The energy insurance and reinsurance market is continuing to soften, as the effects of high competition levels and excess re/insurance capacity are felt acutely in the sector, according to Willis Towers Watson (WTW).
WTW’s latest report on the energy market suggests that the challenges the sector is beset by are a “new normal” and this applies to insurance and reinsurance as well as the industry itself.
“The abundance of (re)insurance market capital, the driving dynamic behind market conditions now for nearly a decade, is likely to remain dedicated to the industry – no matter what individual sector loss records produce,” the broker explains.
Capacity continues to rise for energy risks, with much of the primary and facultative energy coverage actually sourced from reinsurers today.
Upstream market capacity has risen US$7.56bn to US$7.72bn, International Downstream from US$6.19bn to US$6.5bn and International Liabilities from US$3.2bn to US$3.3bn, while at the same time demand has not increased sufficiently to soak this up without it affecting prices.
This is despite $5 billion of upstream energy losses in 2015, the highest for five years, while 2016’s downstream losses have eclipsed those experienced in 2015, at $2.58 billion.
Lloyd’s of London related premium income from energy risks has dwindled down to $700m, from $1.06bn, between 2014 to 2016, as demand and the impact of reinsurance capital from outside the market made itself felt.
WTW believes that energy markets profitability is on a knife-edge, “We believe that should the current loss record deteriorate by only a small degree during 2017 then this might well be sufficient to threaten their viability.”
However a bottom to this market could be in sight, WTW said, explaining that while rates continue to soften in energy re/insurance as of April 2017, “This deceleration may transition into a broader bottoming out of market conditions should individual portfolio loss records deteriorate further late in the year.”
However, WTW notes that unless there are capacity withdrawals the softening situation is likely to continue for some time, unless the loss ratio worsens further.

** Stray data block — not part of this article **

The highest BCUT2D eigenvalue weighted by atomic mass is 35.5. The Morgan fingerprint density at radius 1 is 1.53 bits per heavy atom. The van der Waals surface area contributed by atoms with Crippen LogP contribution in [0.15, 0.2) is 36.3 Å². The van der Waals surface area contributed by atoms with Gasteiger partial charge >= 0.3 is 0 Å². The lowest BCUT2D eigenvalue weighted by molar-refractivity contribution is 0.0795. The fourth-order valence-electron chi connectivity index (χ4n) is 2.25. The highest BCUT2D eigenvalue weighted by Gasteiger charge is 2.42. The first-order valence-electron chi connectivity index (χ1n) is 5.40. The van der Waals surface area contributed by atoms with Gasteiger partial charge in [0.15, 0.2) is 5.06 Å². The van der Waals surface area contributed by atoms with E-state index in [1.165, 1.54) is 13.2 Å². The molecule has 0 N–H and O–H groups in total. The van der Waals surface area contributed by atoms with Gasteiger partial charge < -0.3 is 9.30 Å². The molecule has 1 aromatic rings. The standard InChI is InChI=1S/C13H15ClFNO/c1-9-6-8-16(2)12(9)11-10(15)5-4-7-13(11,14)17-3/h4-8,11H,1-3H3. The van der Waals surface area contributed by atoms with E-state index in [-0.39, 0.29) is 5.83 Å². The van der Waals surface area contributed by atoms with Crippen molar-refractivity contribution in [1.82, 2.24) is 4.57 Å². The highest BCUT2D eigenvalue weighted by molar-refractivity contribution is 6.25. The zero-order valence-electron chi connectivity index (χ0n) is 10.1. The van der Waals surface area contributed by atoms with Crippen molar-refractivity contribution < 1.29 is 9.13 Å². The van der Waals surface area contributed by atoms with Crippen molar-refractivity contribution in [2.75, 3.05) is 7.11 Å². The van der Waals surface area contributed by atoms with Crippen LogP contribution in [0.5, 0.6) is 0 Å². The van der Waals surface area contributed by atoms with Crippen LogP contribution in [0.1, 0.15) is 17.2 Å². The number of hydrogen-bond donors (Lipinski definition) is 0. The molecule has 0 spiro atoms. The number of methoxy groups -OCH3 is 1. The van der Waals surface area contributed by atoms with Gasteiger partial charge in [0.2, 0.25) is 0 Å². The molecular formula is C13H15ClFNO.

Neil Smith, Willis Towers Watson’s Global Product Leader for Natural Resources Lines, explained; “The long term outlook for Energy insurance buyers remains uncertain. History teaches us the market conditions in these lines of business can change rapidly and should this prove to be the case, buyers will need to ensure that they have the right strategy in place to ensure the continued viability of their risk transfer programmes.”
The “perfect storm” that faces the energy re/insurance markets continues, with capacity at record levels, profitability continuing to be seen and losses, particularly natural catastrophe and Gulf windstorm, remaining relatively low.
Some question the viability of energy coverage at the current lows and it could only take a single loss to turn this market, particularly in some areas such as the Gulf where still a few markets hold the reinsurance keys.
With the energy re/insurance market at lows, WTW notes that buyers may seek to lock-in multi-year coverage at these softened prices and expanded terms.
“History teaches us the market conditions in these lines of business can change rapidly. Should this prove to be the case, buyers will need to ensure that they have the right strategy in place to ensure the continued viability of their risk transfer programmes,” Smith explained.